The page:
One gives up a certain amount of privacy by agreement, and of necessity, when they join a society. Every society has its rules. Laws require that your very birth and death be registered. Your society tells you who you can or cannot marry and where or where not you can lawfully travel. Your society can jail you if you don’t file or pay your taxes. These rules are part of the consensus ad idem of a culture, if it is in any way a democratic or representative government, and these are different things. Such rules are something your national unit, or a majority thereof, has, directly or indirectly agreed upon for its governance; something the people governed have said may or may not be done.

Illegal aliens don’t want a national I.D. Nor do criminals trying to change identities. Or maybe they do. Could a dishonest type steal another person’s card and assume that identity? Guess it depends on the information on it, and the guarantees thereon for proof of identity. And therein lies the great questions. Remember, if it can be done, we must assume it will be done and guard against it. What will be on the card? If not now, then later, maybe under a government less compatible with your beliefs than was the government in place when you, or your representatives, voted for the card? Will the card record your credit history?  Your employment record? What an ex-spouse said about you in a divorce?  Your income? Your buying habits? Whether you own a gun? Your hobbies? Your tastes in reading, movies, clothing, cars, food, drink, or sex? Certain Internet sites record this kind of thing right now, whether you know it or not or like it or not. Your political activities and associations? Your membership in controversial groups, like maybe the Masons or Humanist organizations? Your church affiliation or lack thereof? Your psychological profile?

What if some government, now or later, says you cannot be a good American if you do not attend church? And a later government defines the right church? It has happened before. Ask the English Catholics under Oliver Cromwell.

When, and why, will presentation of such a card be required? And who can require its production? Would you need it every time you tried to buy gas, or groceries, so “Big Brother,” for your own good, can know where you are at any given time, and what you eat? Who is to say who cannot require presentation of the card? And who can change the rules?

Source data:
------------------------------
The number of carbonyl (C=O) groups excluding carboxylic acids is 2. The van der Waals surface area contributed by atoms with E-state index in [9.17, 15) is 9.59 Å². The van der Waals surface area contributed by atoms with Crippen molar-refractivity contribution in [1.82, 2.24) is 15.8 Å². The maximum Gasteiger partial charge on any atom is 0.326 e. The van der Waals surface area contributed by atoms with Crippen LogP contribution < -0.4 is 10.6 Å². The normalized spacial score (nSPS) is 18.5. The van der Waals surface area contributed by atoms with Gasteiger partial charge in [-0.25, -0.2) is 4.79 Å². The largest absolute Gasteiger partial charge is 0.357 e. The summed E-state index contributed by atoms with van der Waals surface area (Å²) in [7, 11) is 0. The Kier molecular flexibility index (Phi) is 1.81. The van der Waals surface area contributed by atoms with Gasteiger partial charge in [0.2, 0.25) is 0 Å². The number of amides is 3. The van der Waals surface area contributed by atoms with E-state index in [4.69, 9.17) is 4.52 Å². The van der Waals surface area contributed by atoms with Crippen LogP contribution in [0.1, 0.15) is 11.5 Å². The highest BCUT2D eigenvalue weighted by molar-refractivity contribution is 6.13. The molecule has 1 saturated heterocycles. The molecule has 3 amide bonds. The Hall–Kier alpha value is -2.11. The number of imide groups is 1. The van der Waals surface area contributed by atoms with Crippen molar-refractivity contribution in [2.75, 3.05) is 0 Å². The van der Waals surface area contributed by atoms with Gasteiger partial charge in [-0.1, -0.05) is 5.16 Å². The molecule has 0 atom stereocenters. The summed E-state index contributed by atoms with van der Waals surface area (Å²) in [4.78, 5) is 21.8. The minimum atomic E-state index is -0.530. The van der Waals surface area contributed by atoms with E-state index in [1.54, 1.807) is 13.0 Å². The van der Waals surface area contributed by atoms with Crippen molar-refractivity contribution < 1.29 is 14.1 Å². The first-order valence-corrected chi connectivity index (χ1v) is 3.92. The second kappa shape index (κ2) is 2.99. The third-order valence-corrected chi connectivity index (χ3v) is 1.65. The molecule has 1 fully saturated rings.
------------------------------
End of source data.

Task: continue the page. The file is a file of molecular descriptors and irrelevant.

Why should you object to a national I.D. card if you are a law abiding and loyal American? For the same reason that you should object to an unlawful warrantless search of your home or person, even if you have nothing to hide. To not object to an unlawful search is to invite, or condone, tyranny. The same rules that limit freedom of movement for bad people can limit freedom for you.

Why should you welcome such a card? So you can be safe, and so people trying to kill you can be identified and stopped from doing so. That’s not a bad reason. And to gain this safety, you must trust your government to use the information on the card only to protect your safety, and to not use that same information in a wrongful diminution of those rights that fashion us a free people.

There has been a paradigm shift. And the Attorney General of the United States, who enforces the laws, is having Bible Study Classes in his office, paid for by We the People.

Truly, there is reason to be afraid.

Edwin Kagin

November 20, 2001

Comments

  1. 'Tis Himself, OM. says

    In the US we already have state ID cards in drivers licenses. We already have a national ID number in the Social Security number. Both of these things long predate 9/11.

  2. wilsim says

    Very well put.
    I have had ‘debates’ with coworkers, ones who support more restrictions of our personal freedoms in order to more guarantee their miserable little lives. They seem shocked and appalled that i am willing to have my life at risk and be more free.

    Nothing anyone can do can make anyone, let alone everyone, safe all the time.

    Shit happens.

  3. F says

    Social Security Number: Perfect example. What was this number supposed to be used for, and only used for? What happened almost immediately, and how do we use the SSN now?

    Do you want absolute safety? I can give it to you. But you must not object to me having viewing and listening gadgets installed in every room of your house, as well as in all public places, and you must not object to the instant, no delay, no trial, remote control execution of anyone who violates any of the rules…

    Nope. Still won’t make anyone safer, so there is no point in advocating that position. It’s all security theater, and you see that is what we’ve gotten since two zero zero one. You’ll notice that, far from some benevolent, omniscient being behind the controls, you’d just get a larger clown patrol. It doesn’t even make sense in theory, but scaredy-cat authoritarians would have you think so.

    Heck, the govs had several opportunities to stop the events of zero nine one one, but they sucked at it. They wouldn’t suck any less mud with more power or or more surveillance (and they haven’t with the changes that have been made).

    So I’d say that Edwin Kagin’s conclusion of two zero zero one is even more accurate than some of the assumptions behind it might suggest.

  4. peterh says

    It is as true now as in the 18th century to point out those who would give up a little freedom to gain a little security have neither.

  5. says